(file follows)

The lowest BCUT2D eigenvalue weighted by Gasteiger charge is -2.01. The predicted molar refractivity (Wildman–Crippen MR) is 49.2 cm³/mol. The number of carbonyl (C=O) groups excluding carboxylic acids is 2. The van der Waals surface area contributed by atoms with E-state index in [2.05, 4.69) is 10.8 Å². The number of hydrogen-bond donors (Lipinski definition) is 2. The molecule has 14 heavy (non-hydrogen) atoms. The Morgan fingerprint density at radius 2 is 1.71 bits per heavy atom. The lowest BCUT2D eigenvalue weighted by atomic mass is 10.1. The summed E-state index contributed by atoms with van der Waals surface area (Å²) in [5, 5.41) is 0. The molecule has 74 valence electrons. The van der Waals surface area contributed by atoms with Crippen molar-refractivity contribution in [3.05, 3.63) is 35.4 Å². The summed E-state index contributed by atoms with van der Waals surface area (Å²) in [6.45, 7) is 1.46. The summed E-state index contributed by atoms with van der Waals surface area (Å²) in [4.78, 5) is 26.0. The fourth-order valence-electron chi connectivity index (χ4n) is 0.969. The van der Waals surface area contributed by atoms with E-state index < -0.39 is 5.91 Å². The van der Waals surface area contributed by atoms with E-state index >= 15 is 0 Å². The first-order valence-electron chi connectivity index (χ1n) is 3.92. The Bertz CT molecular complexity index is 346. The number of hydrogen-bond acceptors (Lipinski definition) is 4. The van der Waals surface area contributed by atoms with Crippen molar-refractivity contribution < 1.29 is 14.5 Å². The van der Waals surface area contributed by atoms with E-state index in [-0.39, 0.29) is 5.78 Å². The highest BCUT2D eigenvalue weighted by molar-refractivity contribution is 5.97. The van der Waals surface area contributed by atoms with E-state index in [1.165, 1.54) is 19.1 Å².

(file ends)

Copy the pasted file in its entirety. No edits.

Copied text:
The lowest BCUT2D eigenvalue weighted by Gasteiger charge is -2.01. The predicted molar refractivity (Wildman–Crippen MR) is 49.2 cm³/mol. The number of carbonyl (C=O) groups excluding carboxylic acids is 2. The van der Waals surface area contributed by atoms with E-state index in [2.05, 4.69) is 10.8 Å². The number of hydrogen-bond donors (Lipinski definition) is 2. The molecule has 14 heavy (non-hydrogen) atoms. The Morgan fingerprint density at radius 2 is 1.71 bits per heavy atom. The lowest BCUT2D eigenvalue weighted by atomic mass is 10.1. The summed E-state index contributed by atoms with van der Waals surface area (Å²) in [5, 5.41) is 0. The molecule has 74 valence electrons. The van der Waals surface area contributed by atoms with Crippen molar-refractivity contribution in [3.05, 3.63) is 35.4 Å². The summed E-state index contributed by atoms with van der Waals surface area (Å²) in [6.45, 7) is 1.46. The summed E-state index contributed by atoms with van der Waals surface area (Å²) in [4.78, 5) is 26.0. The fourth-order valence-electron chi connectivity index (χ4n) is 0.969. The van der Waals surface area contributed by atoms with E-state index < -0.39 is 5.91 Å². The van der Waals surface area contributed by atoms with E-state index >= 15 is 0 Å². The first-order valence-electron chi connectivity index (χ1n) is 3.92. The Bertz CT molecular complexity index is 346. The number of hydrogen-bond acceptors (Lipinski definition) is 4. The van der Waals surface area contributed by atoms with Crippen molar-refractivity contribution < 1.29 is 14.5 Å². The van der Waals surface area contributed by atoms with E-state index in [-0.39, 0.29) is 5.78 Å². The highest BCUT2D eigenvalue weighted by molar-refractivity contribution is 5.97. The van der Waals surface area contributed by atoms with E-state index in [1.165, 1.54) is 19.1 Å².